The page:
But China may have a more developed internal IT market, said Eric Simonson, managing partner for research at the Everest Group, an IT services research and consulting firm. "The domestic IT business in China is stronger than in India, and the Chinese economy is larger and broader than India's economy; together these provide more career opportunities and increase labor rates for technical talent."
Chinese IT workers can work for companies such as Alibaba, an ecommerce site. "In India, these dot.com opportunities did not exist until fairly recently -- Flipkart being a hot recent example," he said. Flipkart is also an ecommerce site.
One indicator of imbalance in global visa distribution is to look at how many H-1Bs are going to engineers.
The U.S. issued H-1B visas last year to 8,103 engineers, which includes electrical, mechanical, civil, chemical, aeronautical and other engineering specialties. Workers from India still ranked number one but at 47 percent, a percentage that's well below the nearly 86 percent of H-1B visas going to people from India in the computer occupations. China had 19.5 percent of the engineering visas; Canada held 3.4 percent, Korea had 2.4 percent, Mexico held 2.2 percent, and Taiwan and Iran were tied at 2.2 percent each, according to government data obtained by Computerworld.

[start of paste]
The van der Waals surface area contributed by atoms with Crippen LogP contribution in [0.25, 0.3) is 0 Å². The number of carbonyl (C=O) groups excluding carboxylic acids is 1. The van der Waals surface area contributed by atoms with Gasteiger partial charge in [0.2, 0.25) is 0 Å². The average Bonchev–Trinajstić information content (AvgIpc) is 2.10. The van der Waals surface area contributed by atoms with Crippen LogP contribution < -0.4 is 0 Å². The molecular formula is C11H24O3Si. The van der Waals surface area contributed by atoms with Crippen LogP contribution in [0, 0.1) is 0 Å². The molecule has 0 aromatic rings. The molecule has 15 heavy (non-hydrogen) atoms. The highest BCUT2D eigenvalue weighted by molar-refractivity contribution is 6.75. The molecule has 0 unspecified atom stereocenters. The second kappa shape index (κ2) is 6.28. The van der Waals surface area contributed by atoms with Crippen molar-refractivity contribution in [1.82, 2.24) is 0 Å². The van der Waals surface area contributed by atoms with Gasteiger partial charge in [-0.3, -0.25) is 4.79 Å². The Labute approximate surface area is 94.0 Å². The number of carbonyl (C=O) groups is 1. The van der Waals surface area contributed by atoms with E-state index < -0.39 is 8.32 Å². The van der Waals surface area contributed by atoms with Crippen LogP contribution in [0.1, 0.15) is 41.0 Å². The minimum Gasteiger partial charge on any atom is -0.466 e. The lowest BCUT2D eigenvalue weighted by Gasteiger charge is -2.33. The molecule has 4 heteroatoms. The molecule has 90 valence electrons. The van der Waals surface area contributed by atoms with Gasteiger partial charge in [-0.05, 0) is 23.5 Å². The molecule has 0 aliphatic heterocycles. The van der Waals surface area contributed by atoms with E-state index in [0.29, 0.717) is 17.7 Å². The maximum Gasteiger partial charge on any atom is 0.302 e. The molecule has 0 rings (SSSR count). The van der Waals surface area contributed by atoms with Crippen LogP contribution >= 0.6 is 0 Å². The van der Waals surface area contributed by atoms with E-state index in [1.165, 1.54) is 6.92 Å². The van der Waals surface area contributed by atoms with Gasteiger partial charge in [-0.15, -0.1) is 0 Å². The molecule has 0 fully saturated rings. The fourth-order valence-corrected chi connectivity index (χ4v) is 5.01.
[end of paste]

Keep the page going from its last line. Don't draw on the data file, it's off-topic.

"This demonstrates just how dominant the outsourcing companies have become," said Russell Harrison, director of government relations at the IEEE-USA, of the number of H-1B visas that go to workers in computer occupations. The IEEE has 60,000 members in India and 40,000 in China.
"If companies were looking around the world to find the best possible candidates for their jobs, you would expect a distribution that was similar to the distribution of engineers on the planet and that's not what you have," said Harrison.
Apple and Aetna were both contacted but didn't have comment by deadline.
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